Positive stephenp On Nov 14, 2009, stephenp from Wirral, UK, Zone 9a
United Kingdom (Zone 9a) wrote:

A lovely habit, beautiful colour, an unusual Echeveria, not sold as often as its glaucus blue 'brother'. Does best in sun, and in well drained soils. Prefers not to be bothered by frost but doesn't react harshly to light frost either.

A good tough plant.

Neutral BlissfulGarden On Oct 25, 2008, BlissfulGarden from Baton Rouge, LA wrote:

From http://www.cactuscollection.com:

Echeveria 'Perle von Nurnberg', one of the most beautiful of Echeverias, is a hybrid of Echeveria gibbiflora v. metallica and Echeveria potosina. Rosette to 6" in diameter of lovely pruinose violet pink with somewhat triangular leaves. Gracefully arching spike of delicate coral flowers during spring months. Excellent for windowsill culture or as color accent in rock garden or dish garden. In habitat, many Echeverias grow on rocky outcroppings at higher altitudes. In this habitat, the water drains quickly away from the roots of the plant, never allowing the plant to remain waterlogged. For this reason, it is essential in cultivation to use a very porous soil, which will allow quick drainage. Bright light is required to prevent "stretching" of Echeverias ("stretching" occurs when a moderately fast growing plant such as an Echeveria, is grown in dim light or over-fertilized, which causes overly lush growth that contributes to weak, pallid plants). Water thoroughly when soil is dry to the touch. Protect from frost.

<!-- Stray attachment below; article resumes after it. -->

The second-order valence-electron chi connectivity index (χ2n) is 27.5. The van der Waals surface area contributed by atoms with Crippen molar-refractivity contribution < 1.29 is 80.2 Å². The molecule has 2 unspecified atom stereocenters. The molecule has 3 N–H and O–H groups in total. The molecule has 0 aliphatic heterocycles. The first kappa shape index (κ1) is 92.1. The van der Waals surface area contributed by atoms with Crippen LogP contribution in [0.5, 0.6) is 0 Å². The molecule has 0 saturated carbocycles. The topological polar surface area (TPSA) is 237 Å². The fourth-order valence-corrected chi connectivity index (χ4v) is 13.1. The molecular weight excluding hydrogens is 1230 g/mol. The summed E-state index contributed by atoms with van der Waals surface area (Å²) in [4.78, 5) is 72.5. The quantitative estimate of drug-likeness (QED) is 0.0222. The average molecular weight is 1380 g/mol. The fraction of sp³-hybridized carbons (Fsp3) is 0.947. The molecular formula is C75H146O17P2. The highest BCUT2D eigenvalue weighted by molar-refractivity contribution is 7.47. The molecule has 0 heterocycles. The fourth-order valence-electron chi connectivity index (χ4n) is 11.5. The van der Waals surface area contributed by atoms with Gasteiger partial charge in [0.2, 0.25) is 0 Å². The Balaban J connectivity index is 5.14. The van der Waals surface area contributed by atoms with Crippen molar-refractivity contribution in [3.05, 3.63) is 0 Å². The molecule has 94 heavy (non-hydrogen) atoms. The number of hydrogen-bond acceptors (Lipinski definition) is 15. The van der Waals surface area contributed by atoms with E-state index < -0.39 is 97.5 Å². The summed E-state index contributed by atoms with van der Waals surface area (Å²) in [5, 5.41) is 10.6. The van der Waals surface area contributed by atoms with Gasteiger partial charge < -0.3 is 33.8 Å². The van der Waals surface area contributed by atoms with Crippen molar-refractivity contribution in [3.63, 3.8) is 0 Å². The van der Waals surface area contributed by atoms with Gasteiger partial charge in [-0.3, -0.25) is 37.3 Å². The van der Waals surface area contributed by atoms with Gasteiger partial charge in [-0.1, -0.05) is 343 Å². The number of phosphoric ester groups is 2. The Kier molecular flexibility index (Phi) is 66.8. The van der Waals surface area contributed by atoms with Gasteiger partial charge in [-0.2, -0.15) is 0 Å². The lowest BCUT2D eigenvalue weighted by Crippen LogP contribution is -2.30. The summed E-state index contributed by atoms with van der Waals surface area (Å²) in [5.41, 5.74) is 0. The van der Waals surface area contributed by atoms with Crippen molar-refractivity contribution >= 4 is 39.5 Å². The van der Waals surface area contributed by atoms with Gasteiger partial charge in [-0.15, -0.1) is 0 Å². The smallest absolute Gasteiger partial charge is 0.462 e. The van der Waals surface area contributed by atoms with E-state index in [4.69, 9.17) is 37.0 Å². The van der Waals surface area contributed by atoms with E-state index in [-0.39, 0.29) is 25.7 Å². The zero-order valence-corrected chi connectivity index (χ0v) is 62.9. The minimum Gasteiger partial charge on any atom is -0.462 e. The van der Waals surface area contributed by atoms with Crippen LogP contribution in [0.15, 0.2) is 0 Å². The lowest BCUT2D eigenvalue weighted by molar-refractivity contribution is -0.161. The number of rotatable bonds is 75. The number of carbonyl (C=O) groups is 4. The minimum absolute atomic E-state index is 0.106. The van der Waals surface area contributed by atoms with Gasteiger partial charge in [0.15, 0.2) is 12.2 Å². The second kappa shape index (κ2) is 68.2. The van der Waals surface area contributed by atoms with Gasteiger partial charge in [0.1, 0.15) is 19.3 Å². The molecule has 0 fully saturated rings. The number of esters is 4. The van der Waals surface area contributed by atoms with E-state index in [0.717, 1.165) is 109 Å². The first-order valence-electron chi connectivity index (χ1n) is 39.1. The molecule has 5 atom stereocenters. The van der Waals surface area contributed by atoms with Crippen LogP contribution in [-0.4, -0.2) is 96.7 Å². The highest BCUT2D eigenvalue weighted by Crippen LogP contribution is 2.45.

Positive rntx22 On May 13, 2008, rntx22 from Houston, TX (Zone 9a) wrote:

My poor little plant somehow got uprooted and I found it on the ground below my balcony. I am 3 floors up, so I don't know if the wind did it, or a bird or squirrel. Anyhow, I re-potted the poor guy, and even though it was torn up pretty bad and only half the plant was left and very little root, it regrew to it's normal self very quickly (less than 2 months).

Neutral bethey On Jan 6, 2007, bethey from Clinton, TN wrote:

I was given this plant as an indoor plant. It has grown about 10 long and I need to repot it . How should I do this.?

Positive palmbob On Nov 2, 2006, palmbob from Acton, CA (Zone 8b) wrote:

Very easy and reliable outdoor plant, at least here in So Cal, where it takes lots of water without rotting, and does well in high heat situations as well, though better at those times with a bit of afternoon shade. Tolerates low light situations in the garden, too. Relatively slow growing and very slow to sucker (if at all). Nice purply color which is fairly consistent throughout the seasons. Higher light and heat seem to increase the purple a bit, though. Leaves semicircular with a marked nipple in the middle. Gets about 5" in diameter at the most, usually a bit less.

Regional...

This plant has been said to grow in the following regions:

Brentwood, California
Carlsbad, California
Fresno, California
Glen Avon, California
Mission Viejo, California
Pleasant Hill, California
Reseda, California
Rowland Heights, California
San Leandro, California
Vista, California
Holden Heights, Florida
Keystone Heights, Florida
Lake City, Florida
Baton Rouge, Louisiana
Chalmette, Louisiana
Metairie, Louisiana
Highland, Maryland
Picayune, Mississippi
Austin, Texas
Deer Park, Texas
Lake Worth, Texas
Nassau Bay, Texas